I recently had the pleasure to take a bucket-list trip to South Africa with my family. Ostensibly, I was there to attend a board meeting of the Worldwide Hospice Palliative Care Alliance in Durban. Of course, I had to take the opportunity to travel around this magnificent country. I was humbled by the massive disparities between rich and poor in Durban and simply awestruck by the wildlife at the Cape of Good Hope and the power of the Zambezi River and Victoria Falls.
However, no moment was as impactful as the one I captured in the photograph above. The guide explained how rare it is to see a cheetah, let alone to see four gathered in one place. But what was most amazing about this moment came from what you can’t see. To the left of the adolescent cheetahs sits an airstrip. Three of the cheetahs are transfixed by an airplane and activity on the runway—much like my own kids. The cheetah on the right has her siblings’ backs, both literally and figuratively. She is not letting herself get distracted and appears acutely aware of the hungry predators lurking in the distance off camera, including a pride of lions and a female leopard.
As I study the cheetahs today, I wonder if we are at a similar inflection point in our own world. Do we clearly see the threats and opportunities? We tend not to focus enough on the actual threats that are lurking just beyond what is easy to see and feel, but that which surrounds us and divides us. Tax status, geography, medical specialty, discipline, political persuasion—these are the distractions that the cheetahs on the left obsess over. The cheetah on the right is looking a bit further out, worried about real threats and actively planning to turn future threats into opportunities.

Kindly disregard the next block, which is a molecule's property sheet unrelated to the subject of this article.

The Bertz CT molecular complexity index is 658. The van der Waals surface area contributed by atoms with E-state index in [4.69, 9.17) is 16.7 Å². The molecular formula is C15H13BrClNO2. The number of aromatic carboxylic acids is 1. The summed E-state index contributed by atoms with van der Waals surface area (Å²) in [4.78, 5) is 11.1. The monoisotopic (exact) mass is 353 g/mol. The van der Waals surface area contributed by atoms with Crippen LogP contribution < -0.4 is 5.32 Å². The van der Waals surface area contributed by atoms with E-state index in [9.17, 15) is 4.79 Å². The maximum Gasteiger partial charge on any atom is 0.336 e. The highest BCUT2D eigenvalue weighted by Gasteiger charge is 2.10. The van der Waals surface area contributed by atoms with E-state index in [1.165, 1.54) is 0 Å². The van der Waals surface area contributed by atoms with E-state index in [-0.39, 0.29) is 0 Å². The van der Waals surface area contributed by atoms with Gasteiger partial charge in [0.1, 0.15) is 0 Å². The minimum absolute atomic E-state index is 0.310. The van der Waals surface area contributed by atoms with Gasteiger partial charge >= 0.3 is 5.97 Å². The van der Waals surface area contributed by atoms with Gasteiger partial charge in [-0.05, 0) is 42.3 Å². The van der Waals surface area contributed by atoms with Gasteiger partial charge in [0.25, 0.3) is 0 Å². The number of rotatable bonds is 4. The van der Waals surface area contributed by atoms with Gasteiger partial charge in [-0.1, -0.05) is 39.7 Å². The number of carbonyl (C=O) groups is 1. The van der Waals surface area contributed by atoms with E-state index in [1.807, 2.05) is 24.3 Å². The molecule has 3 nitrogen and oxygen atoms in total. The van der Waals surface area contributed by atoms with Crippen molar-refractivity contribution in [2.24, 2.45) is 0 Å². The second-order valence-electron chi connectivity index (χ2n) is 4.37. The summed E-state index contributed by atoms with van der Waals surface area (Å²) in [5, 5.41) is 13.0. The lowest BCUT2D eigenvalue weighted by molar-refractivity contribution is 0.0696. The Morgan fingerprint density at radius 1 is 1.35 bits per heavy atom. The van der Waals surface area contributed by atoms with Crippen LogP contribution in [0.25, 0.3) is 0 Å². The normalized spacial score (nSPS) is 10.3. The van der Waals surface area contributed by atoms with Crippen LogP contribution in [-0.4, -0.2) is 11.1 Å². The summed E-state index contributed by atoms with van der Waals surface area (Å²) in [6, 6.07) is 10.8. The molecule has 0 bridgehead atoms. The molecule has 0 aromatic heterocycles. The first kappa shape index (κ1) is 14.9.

As I reflect on this scene, I am struck by many of the insights that Michael Burcham shared with us during his plenary presentation at April’s Management and Leadership Conference. He addressed some of the disruptors that are affecting all health care providers– many of those involving technology. Based on his experience, he shared concerns that we as a field are missing important signals that are playing out in front of us right now. For those not able to attend the last MLC, Michael’s plenary presentation, TheFuture of Healthcare, is available to the membership free-of-charge on NHPCO’s E-OL , our online learning portal.
Additionally, Michael is serving on NHPCO’s Advisory Council – a new group of experts and thought-leaders that pulls from both within and outside of our professional community. So we will continue to benefit from his knowledge and experience.
I love this picture because of what it says about life—both personally and professionally. Love each other, don’t obsess over the immediate crisis, and look a bit further out to get some perspective. In this one moment, I feel a bit more clarity about our mission here. Let the ones whose aim is not rooted in person-centered, interdisciplinary care be the cheetah on the left. Through all of our differences and challenges let us be the cheetah on the right.
By Edo Banach, JD
President and CEO
National Hospice and Palliative Care Organization